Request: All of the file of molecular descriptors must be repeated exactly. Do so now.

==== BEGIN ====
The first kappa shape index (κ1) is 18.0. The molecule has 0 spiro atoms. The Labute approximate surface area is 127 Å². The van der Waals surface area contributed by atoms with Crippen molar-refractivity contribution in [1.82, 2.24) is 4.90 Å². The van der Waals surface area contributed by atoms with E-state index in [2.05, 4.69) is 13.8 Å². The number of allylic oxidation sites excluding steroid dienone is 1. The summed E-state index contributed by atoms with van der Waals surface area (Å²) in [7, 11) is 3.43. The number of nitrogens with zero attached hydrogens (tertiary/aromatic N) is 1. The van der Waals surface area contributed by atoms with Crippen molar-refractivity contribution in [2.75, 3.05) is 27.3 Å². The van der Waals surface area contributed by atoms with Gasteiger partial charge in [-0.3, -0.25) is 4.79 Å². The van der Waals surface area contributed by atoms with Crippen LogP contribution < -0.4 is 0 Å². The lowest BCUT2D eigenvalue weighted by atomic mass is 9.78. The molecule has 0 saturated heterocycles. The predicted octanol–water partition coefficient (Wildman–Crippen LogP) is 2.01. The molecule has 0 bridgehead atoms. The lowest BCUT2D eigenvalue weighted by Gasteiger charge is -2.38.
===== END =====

The first kappa shape index (κ1) is 18.0. The molecule has 0 spiro atoms. The Labute approximate surface area is 127 Å². The van der Waals surface area contributed by atoms with Crippen molar-refractivity contribution in [1.82, 2.24) is 4.90 Å². The van der Waals surface area contributed by atoms with E-state index in [2.05, 4.69) is 13.8 Å². The number of allylic oxidation sites excluding steroid dienone is 1. The summed E-state index contributed by atoms with van der Waals surface area (Å²) in [7, 11) is 3.43. The number of nitrogens with zero attached hydrogens (tertiary/aromatic N) is 1. The van der Waals surface area contributed by atoms with Crippen molar-refractivity contribution in [2.75, 3.05) is 27.3 Å². The van der Waals surface area contributed by atoms with Gasteiger partial charge in [-0.3, -0.25) is 4.79 Å². The van der Waals surface area contributed by atoms with Crippen LogP contribution < -0.4 is 0 Å². The lowest BCUT2D eigenvalue weighted by atomic mass is 9.78. The molecule has 0 saturated heterocycles. The predicted octanol–water partition coefficient (Wildman–Crippen LogP) is 2.01. The molecule has 0 bridgehead atoms. The lowest BCUT2D eigenvalue weighted by Gasteiger charge is -2.38.